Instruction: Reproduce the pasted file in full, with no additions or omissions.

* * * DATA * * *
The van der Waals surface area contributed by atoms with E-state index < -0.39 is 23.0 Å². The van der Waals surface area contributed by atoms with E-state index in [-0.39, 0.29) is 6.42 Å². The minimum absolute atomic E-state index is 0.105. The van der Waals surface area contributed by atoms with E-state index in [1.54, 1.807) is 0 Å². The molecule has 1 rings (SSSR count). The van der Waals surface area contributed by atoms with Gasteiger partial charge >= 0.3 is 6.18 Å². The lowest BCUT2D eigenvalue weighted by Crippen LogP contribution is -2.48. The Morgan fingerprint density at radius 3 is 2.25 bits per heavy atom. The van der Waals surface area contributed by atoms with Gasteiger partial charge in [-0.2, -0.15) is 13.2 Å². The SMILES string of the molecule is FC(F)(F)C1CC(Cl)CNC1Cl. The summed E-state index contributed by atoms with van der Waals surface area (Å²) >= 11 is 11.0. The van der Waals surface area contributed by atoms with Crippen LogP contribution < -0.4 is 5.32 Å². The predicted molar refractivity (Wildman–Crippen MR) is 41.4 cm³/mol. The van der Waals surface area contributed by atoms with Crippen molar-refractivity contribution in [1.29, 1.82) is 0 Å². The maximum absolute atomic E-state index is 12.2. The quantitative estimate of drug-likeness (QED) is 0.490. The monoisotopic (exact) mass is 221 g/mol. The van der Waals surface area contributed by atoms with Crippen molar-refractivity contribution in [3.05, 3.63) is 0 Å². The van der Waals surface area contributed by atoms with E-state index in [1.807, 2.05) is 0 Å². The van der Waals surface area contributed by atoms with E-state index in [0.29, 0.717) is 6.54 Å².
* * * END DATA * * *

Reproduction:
The van der Waals surface area contributed by atoms with E-state index < -0.39 is 23.0 Å². The van der Waals surface area contributed by atoms with E-state index in [-0.39, 0.29) is 6.42 Å². The minimum absolute atomic E-state index is 0.105. The van der Waals surface area contributed by atoms with E-state index in [1.54, 1.807) is 0 Å². The molecule has 1 rings (SSSR count). The van der Waals surface area contributed by atoms with Gasteiger partial charge >= 0.3 is 6.18 Å². The lowest BCUT2D eigenvalue weighted by Crippen LogP contribution is -2.48. The Morgan fingerprint density at radius 3 is 2.25 bits per heavy atom. The van der Waals surface area contributed by atoms with Gasteiger partial charge in [-0.2, -0.15) is 13.2 Å². The SMILES string of the molecule is FC(F)(F)C1CC(Cl)CNC1Cl. The summed E-state index contributed by atoms with van der Waals surface area (Å²) >= 11 is 11.0. The van der Waals surface area contributed by atoms with Crippen LogP contribution < -0.4 is 5.32 Å². The predicted molar refractivity (Wildman–Crippen MR) is 41.4 cm³/mol. The van der Waals surface area contributed by atoms with Crippen molar-refractivity contribution in [1.29, 1.82) is 0 Å². The maximum absolute atomic E-state index is 12.2. The quantitative estimate of drug-likeness (QED) is 0.490. The monoisotopic (exact) mass is 221 g/mol. The van der Waals surface area contributed by atoms with Crippen molar-refractivity contribution in [3.05, 3.63) is 0 Å². The van der Waals surface area contributed by atoms with E-state index in [1.807, 2.05) is 0 Å². The van der Waals surface area contributed by atoms with E-state index in [0.29, 0.717) is 6.54 Å².